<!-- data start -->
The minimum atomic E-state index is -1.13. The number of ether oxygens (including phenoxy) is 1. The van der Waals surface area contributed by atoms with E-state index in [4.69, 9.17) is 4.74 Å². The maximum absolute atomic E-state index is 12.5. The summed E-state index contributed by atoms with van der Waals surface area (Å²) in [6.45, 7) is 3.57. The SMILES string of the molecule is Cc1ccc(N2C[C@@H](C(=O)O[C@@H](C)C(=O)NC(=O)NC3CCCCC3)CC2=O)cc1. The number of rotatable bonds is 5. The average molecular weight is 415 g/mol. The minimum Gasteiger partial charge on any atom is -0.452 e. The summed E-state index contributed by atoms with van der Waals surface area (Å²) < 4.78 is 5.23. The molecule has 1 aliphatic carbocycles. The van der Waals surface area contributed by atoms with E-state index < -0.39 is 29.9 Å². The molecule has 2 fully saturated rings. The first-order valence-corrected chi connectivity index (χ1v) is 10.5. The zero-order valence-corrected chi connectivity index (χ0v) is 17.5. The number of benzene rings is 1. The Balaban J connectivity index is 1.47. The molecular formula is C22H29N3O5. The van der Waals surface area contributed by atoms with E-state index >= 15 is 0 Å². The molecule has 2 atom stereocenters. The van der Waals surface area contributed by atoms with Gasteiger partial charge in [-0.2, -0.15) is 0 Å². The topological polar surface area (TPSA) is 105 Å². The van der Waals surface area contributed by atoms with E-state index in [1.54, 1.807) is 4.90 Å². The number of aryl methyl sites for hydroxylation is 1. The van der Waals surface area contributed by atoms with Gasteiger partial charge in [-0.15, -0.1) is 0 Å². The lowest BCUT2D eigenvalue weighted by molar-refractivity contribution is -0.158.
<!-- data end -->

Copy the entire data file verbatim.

The minimum atomic E-state index is -1.13. The number of ether oxygens (including phenoxy) is 1. The van der Waals surface area contributed by atoms with E-state index in [4.69, 9.17) is 4.74 Å². The maximum absolute atomic E-state index is 12.5. The summed E-state index contributed by atoms with van der Waals surface area (Å²) in [6.45, 7) is 3.57. The SMILES string of the molecule is Cc1ccc(N2C[C@@H](C(=O)O[C@@H](C)C(=O)NC(=O)NC3CCCCC3)CC2=O)cc1. The number of rotatable bonds is 5. The average molecular weight is 415 g/mol. The minimum Gasteiger partial charge on any atom is -0.452 e. The summed E-state index contributed by atoms with van der Waals surface area (Å²) < 4.78 is 5.23. The molecule has 1 aliphatic carbocycles. The van der Waals surface area contributed by atoms with E-state index < -0.39 is 29.9 Å². The molecule has 2 fully saturated rings. The first-order valence-corrected chi connectivity index (χ1v) is 10.5. The zero-order valence-corrected chi connectivity index (χ0v) is 17.5. The number of benzene rings is 1. The Balaban J connectivity index is 1.47. The molecular formula is C22H29N3O5. The van der Waals surface area contributed by atoms with E-state index >= 15 is 0 Å². The molecule has 2 atom stereocenters. The van der Waals surface area contributed by atoms with Gasteiger partial charge in [-0.2, -0.15) is 0 Å². The topological polar surface area (TPSA) is 105 Å². The van der Waals surface area contributed by atoms with E-state index in [1.54, 1.807) is 4.90 Å². The number of aryl methyl sites for hydroxylation is 1. The van der Waals surface area contributed by atoms with Gasteiger partial charge in [-0.15, -0.1) is 0 Å². The lowest BCUT2D eigenvalue weighted by molar-refractivity contribution is -0.158.